At this point some bankruptcy lawyers simply hand to their clients a copy of the official bankruptcy forms and tell their clients to fill them in. Our opinion is that the official forms are far too complicated for non-lawyers to fill out. (Example: do you understand what is meant by a "non-contingent claim" you are supposed to list?). The official forms are also not well organized. For example, information about your income is scattered over three different areas of the official forms. We took months to design our own easy-to-understand forms that are well organized and divided into short sections in a three-ring binder separated by printed, laminated tabs we had custom printed for our clients. You will find we have a unique and organized, easy-to-follow way for you to provide information to us. Rather than make you list all your household goods by hand, we have an organized checklist that will save you time. We have guided thousands of people through this process and we can get you through it too.
Getting a free copy of your credit report.
We will show you how you can get a free copy of your credit report if you'd like, which might remind you of some old debt you had completely forgotten about and which you will want to include in your case. We caution you not to depend on credit reports. Credit reports can be incorrect, they can have information that is out of date, and not everyone you owe even reports to the credit bureau. Use a credit report as a tool, but not as a crutch.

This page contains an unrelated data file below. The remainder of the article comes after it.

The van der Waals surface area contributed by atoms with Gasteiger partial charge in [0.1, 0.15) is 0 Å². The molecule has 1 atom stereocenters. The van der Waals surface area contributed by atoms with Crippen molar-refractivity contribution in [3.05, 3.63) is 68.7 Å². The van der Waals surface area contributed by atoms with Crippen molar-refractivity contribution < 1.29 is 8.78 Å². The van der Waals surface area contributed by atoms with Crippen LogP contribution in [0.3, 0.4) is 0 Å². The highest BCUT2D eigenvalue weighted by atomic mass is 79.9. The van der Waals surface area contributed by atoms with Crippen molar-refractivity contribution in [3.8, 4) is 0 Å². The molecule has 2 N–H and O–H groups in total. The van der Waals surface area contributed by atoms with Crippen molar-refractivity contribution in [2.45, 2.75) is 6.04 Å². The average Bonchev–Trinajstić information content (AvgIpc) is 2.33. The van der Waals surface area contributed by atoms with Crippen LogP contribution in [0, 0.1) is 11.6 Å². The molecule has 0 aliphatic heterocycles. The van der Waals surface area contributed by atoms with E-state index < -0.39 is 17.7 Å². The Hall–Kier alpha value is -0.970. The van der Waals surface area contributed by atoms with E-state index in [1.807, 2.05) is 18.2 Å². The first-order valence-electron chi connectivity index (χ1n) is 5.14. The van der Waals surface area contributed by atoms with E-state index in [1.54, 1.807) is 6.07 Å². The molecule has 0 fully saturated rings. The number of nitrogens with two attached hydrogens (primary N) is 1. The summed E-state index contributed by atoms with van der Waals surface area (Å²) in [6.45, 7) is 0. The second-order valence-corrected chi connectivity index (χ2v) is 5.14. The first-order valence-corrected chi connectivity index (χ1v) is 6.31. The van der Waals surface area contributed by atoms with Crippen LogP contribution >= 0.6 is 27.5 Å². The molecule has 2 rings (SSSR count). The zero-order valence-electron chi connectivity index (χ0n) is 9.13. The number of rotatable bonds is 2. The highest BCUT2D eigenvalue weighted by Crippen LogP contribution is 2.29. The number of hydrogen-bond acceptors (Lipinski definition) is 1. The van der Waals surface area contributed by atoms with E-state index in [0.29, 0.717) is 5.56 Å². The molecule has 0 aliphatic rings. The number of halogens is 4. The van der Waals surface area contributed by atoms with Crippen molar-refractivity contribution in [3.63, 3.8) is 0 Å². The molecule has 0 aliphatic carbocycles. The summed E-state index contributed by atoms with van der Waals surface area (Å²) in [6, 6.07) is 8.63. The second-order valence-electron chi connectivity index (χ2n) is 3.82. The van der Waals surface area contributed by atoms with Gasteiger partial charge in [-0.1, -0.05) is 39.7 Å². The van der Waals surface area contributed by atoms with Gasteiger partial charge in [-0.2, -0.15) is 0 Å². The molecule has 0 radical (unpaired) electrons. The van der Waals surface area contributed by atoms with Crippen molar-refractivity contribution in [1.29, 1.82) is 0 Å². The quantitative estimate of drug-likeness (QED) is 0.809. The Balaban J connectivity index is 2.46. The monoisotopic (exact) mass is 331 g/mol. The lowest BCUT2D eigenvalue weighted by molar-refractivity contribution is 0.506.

Deliver your information back to our office and we go to work.
In a few days, you will bring us the needed information and we can begin on the first draft of legal papers for the Bankruptcy Court. To have your first draft ready usually takes us less than 1 week from the time you deliver the requested information to us. We can go faster if you have an emergency.[Return to Top of Page]
Step 4. Pre-Bankruptcy Counseling requirement, part 1 or 2 counseling sessions.
Bankruptcy law requires you to complete two educational counseling sessions, one before you file bankruptcy and one after you file. Our attorneys will provide you with a choice of approved counselors. Both counseling sessions can be done over the phone or over the Internet. You can also take the course in person with a local agency if you wish. While we are busy working on your first draft you will take the first credit counseling session. It should take an hour or less. The counselor will take care of getting your Certificate of Completion to us and will charge our account for the cost of the course. All you have to do is call and talk with the counselor.[Return to Top of Page]
Step 5. Sign your papers and file your case.
Updating and signing your bankruptcy papers.
When we have completed the first draft and you have completed your payments, we will schedule with you a conference appointment to review and sign your papers. This is an important meeting with your attorney. We want your papers to be perfect and we take pride in our work. You will see that a great deal of work goes into your Petition, Schedules, Statement of Financial Affairs, and other documents we prepare for you. They will usually exceed 50 pages in length. At this meeting we will update information, add missing information, make additions and corrections, and review everything.